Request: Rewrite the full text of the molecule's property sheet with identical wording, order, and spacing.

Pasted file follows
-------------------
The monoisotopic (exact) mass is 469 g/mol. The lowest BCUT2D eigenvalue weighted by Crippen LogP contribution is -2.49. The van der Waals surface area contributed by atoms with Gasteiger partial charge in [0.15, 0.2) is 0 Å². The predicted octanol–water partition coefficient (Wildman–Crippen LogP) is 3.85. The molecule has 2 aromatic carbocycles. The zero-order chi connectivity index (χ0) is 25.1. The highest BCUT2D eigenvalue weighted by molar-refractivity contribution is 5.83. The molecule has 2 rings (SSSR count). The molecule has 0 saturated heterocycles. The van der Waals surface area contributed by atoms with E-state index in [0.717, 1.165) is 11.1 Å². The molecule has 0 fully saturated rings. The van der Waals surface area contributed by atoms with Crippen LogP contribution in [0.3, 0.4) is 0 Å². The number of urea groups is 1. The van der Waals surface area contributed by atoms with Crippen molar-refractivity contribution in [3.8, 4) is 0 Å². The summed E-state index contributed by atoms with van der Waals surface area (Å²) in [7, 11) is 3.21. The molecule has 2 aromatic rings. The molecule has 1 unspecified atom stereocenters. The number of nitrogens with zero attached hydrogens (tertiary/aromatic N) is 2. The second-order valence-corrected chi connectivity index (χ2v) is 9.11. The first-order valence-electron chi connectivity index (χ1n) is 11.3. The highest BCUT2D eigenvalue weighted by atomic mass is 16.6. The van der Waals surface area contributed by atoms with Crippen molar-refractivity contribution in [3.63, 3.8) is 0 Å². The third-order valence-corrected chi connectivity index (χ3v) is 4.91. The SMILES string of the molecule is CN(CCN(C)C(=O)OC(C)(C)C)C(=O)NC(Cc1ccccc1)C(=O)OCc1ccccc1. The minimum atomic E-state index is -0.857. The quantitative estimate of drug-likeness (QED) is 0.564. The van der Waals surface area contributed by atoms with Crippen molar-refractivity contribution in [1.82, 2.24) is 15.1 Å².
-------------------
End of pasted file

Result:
The monoisotopic (exact) mass is 469 g/mol. The lowest BCUT2D eigenvalue weighted by Crippen LogP contribution is -2.49. The van der Waals surface area contributed by atoms with Gasteiger partial charge in [0.15, 0.2) is 0 Å². The predicted octanol–water partition coefficient (Wildman–Crippen LogP) is 3.85. The molecule has 2 aromatic carbocycles. The zero-order chi connectivity index (χ0) is 25.1. The highest BCUT2D eigenvalue weighted by molar-refractivity contribution is 5.83. The molecule has 2 rings (SSSR count). The molecule has 0 saturated heterocycles. The van der Waals surface area contributed by atoms with E-state index in [0.717, 1.165) is 11.1 Å². The molecule has 0 fully saturated rings. The van der Waals surface area contributed by atoms with Crippen LogP contribution in [0.3, 0.4) is 0 Å². The number of urea groups is 1. The van der Waals surface area contributed by atoms with Crippen molar-refractivity contribution in [3.8, 4) is 0 Å². The summed E-state index contributed by atoms with van der Waals surface area (Å²) in [7, 11) is 3.21. The molecule has 2 aromatic rings. The molecule has 1 unspecified atom stereocenters. The number of nitrogens with zero attached hydrogens (tertiary/aromatic N) is 2. The second-order valence-corrected chi connectivity index (χ2v) is 9.11. The first-order valence-electron chi connectivity index (χ1n) is 11.3. The highest BCUT2D eigenvalue weighted by atomic mass is 16.6. The van der Waals surface area contributed by atoms with Crippen molar-refractivity contribution in [3.63, 3.8) is 0 Å². The third-order valence-corrected chi connectivity index (χ3v) is 4.91. The SMILES string of the molecule is CN(CCN(C)C(=O)OC(C)(C)C)C(=O)NC(Cc1ccccc1)C(=O)OCc1ccccc1. The minimum atomic E-state index is -0.857. The quantitative estimate of drug-likeness (QED) is 0.564. The van der Waals surface area contributed by atoms with Crippen molar-refractivity contribution in [1.82, 2.24) is 15.1 Å².